Abbott management explained that the goal is to achieve the same reimbursement for FreeStyle Libre 2 as the first-generation device. We wonder if payers will view FreeStyle Libre 2 as meaningfully different and whether that might improve reimbursement – presumably since it’s the same price, reimbursement would stay the same even in the worst case. Dexcom has long positioned its G5/G6 as a “premium” product relative to FreeStyle Libre, and now with FreeStyle Libre 2’s alarms it will be interesting to see how payers view the systems. FreeStyle Libre 2 has not crossed over into fully traditional, real-time CGM, but it is pretty darn close. We would be surprised if reimbursement were to change meaningfully, though it may be altered on the margins. Certainly, the great success seen with the first-generation FreeStyle Libre should help to convince payers of FreeStyle Libre 2’s incremental value. Still, each market in the EU is different, so we may see different approaches.
Competitive Implications and Positioning
How will FreeStyle Libre 2 change the CGM competitive landscape? The head-to-head, investigator-initiated iHart CGM study (n=40) found Dexcom’s G5 to be superior to FreeStyle Libre in reducing time in hypoglycemia (<60 mg/dl) in a higher-risk, CGM-naïve study population (type 1s with impaired hypoglycemia awareness or at least one severe hypoglycemia event in the preceding year). The decision to add alarms has certainly been long requested by some users and healthcare providers, and perhaps the iHart results played a role too. Alarms are obviously beneficial for those on mealtime insulin and sulfonylureas, where hypoglycemia and severe hypoglycemia are common and so preventable.
We’d be surprised if FreeStyle Libre 2 pulls away any meaningful number of current Dexcom users. However, for those already on FreeStyle Libre, those considering a new system, or those naïve to CGM, FreeStyle Libre 2 now becomes more attractive with alarms for some patients. For those already content with the Dexcom G5/G6, FreeStyle Libre 2 does not have app integration or continuous real-time glucose transmission, which makes a shift feel considerably less likely for those patients. However, FreeStyle Libre 2 should help expand the CGM segment more broadly, help Abbott retain existing FreeStyle Libre users, and likely pull many new-to-CGM patients onto Abbott, particularly those who are trying CGM for the first time. And of course, there’s lots of market to go! 99% of people with diagnosed diabetes globally are on SMBG (or nothing) and this is going to be a very important (and increasingly competitive) market for some time. We like seeing patients who are at major risk of severe hypoglycemia having another option, and particularly a less expensive option, for CGM with alarms.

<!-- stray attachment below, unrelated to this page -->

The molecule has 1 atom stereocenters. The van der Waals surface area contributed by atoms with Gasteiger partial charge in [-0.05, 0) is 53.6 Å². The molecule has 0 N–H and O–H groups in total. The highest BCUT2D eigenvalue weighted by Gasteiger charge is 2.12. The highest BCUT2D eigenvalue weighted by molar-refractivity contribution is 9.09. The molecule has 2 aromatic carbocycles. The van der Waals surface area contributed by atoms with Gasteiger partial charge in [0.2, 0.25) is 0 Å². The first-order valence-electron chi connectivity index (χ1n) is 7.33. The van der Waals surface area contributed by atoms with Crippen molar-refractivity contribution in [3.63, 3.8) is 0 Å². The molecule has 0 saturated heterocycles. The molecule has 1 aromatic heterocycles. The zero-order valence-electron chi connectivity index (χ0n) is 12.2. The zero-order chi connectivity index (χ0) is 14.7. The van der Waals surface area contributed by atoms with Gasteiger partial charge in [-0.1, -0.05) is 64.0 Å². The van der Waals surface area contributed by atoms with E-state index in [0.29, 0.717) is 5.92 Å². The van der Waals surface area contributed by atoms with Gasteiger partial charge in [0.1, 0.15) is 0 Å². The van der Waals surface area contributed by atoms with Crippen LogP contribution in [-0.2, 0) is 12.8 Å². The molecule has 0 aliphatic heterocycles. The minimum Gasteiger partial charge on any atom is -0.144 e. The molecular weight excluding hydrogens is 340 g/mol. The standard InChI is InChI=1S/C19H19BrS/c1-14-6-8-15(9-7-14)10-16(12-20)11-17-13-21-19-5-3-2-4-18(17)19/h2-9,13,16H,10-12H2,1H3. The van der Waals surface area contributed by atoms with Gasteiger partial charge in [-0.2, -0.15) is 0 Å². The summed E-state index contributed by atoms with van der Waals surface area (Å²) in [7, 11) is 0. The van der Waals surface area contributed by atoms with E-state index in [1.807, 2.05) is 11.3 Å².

We see FreeStyle Libre 2 as an attractive stepping stone for those contemplating real-time CGM, serving to expand the CGM segment. The first-generation has already demonstrated this to be true – Abbott CEO Mr. Miles White has shared in the past that there is a “nice balance” of previously CGM-naïve patients on FreeStyle Libre. Now that FreeStyle Libre 2 is equipped with alarms, we could imagine providers prescribing this latest version especially to their high-risk patients who need a lower cost system and still greatly benefit from alerts. We could also see FreeStyle Libre 2 patients being those already on the FreeStyle Libre who are looking for a little more support but not quite the amount of data supplied by continuous communication. The actionable data will keep getting better and better from Dexcom and that’s where we keep our eyes on the prize – improving short- and long-term outcomes for patients. Over time, the battleground in CGM is likely to shift from hardware/sensor design to software/apps, and the latter could really drive outcomes via titration, coaching, decision support, etc.
Who will choose to stay on the current FreeStyle Libre if given the option to use the second-gen version? The price point will remain the same, so cost won’t be a factor, and since alarms can be toggled on/off, we’ll be interested to hear what uptake looks like for FreeStyle Libre 2. We think that many people with diabetes can benefit enormously from alerts, and while some patients may find the alarms a frustrating disruption, presumably customization of alarms for either system minimizes this. Allowing for customization and easy enabling/disabling seems to be a solid middle ground. In terms of profitability, FreeStyle Libre 2 is less profitable short-term, since it’s more expensive to make and the same price; however, it certainly should expand CGM volume longer-term. From Abbott’s perspective, we understand the decision to continue offering the first-generation device and watch how much of the installed base moves over. From a health outcomes perspective, we can imagine having low and high alarms will result in better results for patients.
- Notably, FreeStyle Libre 2 is approved in those down to four-years-old, and it’s great to see the pediatric population be able to benefit, particularly families who cannot afford Dexcom. Giving patients and their caregivers peace of mind during the night hours is a major selling point of CGM, and we imagine the addition of FreeStyle LibreLink will be very welcome once that is ready. As a reminder, Dexcom G6 is approved for kids down to 2 years old, the Medtronic MiniMed 670G is approved for kids 7 years and older (Guardian Connect is 14+ years in the US), and the Senseonics Eversense is approved for 18+ years.
FreeStyle Libre 2 Pictures
-- by Maeve Serino, Brian Levine, Adam Brown, and Kelly Close